Wake County gets first death sentence in more than a decade. Jurors handed down two death sentences for Seaga Gillard in the murders of April Holland and Dwayne Garvey. Watch live: https://t.co/5SAo1BDduI #ABC11 pic.twitter.com/1EUUfHY8vD— Ed Crump (@EdCrumpABC11) March 4, 2019
The death penalty has not been given to any person in Wake County in more than a decade.
Gillard was convicted of first-degree murder in the deaths of April Lynn Holland, who was pregnant, and Dwayne Garvey.
The judge allowed the jury to leave after giving its recommendation. He then called for a quick recess.
After the recess, Garvey's mother took the stand to talk about her son's life.
Next, Holland's sister gave a tearful testimony about her sister's life.
Family of victims take the stand to tell Seaga Gillard how he destroyed their lives. He was just given two death penalties for killing Dwayne Garvey and April Holland. Gillard officially sentenced by judge. #ABC11 pic.twitter.com/KdlkRDSF4Y— Ed Crump (@EdCrumpABC11) March 4, 2019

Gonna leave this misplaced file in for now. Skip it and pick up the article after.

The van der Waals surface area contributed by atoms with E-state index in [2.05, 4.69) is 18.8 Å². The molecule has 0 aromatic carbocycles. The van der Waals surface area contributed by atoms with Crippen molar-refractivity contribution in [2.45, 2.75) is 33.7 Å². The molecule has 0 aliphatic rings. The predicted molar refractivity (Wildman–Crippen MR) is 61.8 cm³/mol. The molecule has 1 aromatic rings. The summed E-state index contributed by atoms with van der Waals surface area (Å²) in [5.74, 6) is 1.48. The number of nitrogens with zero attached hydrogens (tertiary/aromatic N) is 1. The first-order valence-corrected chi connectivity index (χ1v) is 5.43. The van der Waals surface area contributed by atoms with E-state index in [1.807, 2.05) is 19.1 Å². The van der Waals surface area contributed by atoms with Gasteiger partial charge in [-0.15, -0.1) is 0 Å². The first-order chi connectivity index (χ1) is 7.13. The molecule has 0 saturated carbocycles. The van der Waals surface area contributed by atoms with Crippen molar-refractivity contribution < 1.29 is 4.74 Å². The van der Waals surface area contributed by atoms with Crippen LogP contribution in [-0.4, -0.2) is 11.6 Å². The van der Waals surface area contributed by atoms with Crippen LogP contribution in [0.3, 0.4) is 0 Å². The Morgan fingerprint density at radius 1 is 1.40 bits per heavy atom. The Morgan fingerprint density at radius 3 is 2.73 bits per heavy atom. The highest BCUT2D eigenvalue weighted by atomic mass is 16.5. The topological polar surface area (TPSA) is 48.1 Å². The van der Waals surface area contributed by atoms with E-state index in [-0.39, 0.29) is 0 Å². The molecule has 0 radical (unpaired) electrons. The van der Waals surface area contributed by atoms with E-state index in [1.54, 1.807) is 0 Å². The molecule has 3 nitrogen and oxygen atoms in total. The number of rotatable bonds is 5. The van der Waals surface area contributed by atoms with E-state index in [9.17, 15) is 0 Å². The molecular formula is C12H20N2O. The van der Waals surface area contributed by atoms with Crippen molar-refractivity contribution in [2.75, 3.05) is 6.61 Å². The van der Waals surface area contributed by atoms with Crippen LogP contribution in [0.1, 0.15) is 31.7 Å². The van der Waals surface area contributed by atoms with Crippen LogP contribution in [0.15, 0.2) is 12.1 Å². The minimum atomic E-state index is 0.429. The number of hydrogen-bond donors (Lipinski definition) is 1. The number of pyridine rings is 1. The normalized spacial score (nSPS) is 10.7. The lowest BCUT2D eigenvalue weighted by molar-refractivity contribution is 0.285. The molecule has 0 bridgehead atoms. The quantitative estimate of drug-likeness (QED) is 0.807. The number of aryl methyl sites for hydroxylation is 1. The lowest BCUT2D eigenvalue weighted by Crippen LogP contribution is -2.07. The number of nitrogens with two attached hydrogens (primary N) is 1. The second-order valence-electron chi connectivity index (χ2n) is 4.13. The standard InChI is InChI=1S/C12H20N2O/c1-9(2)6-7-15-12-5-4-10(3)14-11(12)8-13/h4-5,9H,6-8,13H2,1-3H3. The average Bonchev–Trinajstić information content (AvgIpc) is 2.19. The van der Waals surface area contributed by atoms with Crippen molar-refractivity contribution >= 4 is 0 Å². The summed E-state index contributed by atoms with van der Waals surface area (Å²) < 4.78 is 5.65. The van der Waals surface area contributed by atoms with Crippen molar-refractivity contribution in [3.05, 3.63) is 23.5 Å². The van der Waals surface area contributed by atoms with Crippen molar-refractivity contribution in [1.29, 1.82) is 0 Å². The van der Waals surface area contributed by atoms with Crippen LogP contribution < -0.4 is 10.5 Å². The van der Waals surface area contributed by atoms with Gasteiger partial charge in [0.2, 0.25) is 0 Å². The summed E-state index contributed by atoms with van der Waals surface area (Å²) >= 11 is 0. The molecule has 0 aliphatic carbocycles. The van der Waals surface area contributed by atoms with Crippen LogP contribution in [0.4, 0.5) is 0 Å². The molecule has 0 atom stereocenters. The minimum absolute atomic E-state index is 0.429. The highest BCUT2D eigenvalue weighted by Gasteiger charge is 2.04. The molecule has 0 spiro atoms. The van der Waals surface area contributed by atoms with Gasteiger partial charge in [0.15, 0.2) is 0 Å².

Gillard was given a chance to speak, but he declined.
Judge Paul Ridgeway then officially handed down two death sentences and said "May God have mercy on your soul."
Police said Garvey and Holland were gunned down in a room at the Best Value Inn in Raleigh's Crabtree Valley in December 2016.
The crime was caught on camera, but Gillard's defense team argued the video was blurry and it was impossible to be sure Gillard was the man on the video.
"At the end of the day, it was chaotic, it was random, I submit it was tragic, but it was not first-degree murder," Gillard's attorney Edd Roberts said.
The Center for Death Penalty Litigation has criticized Wake County for continuing to seek the death penalty even though juries in the county repeatedly reject it.
Attorney Elizabeth Hambourger, with the center, said Gillard's case is the tenth death penalty case in Wake County since 2008.
In each of those cases, the juries rejected the death penalty.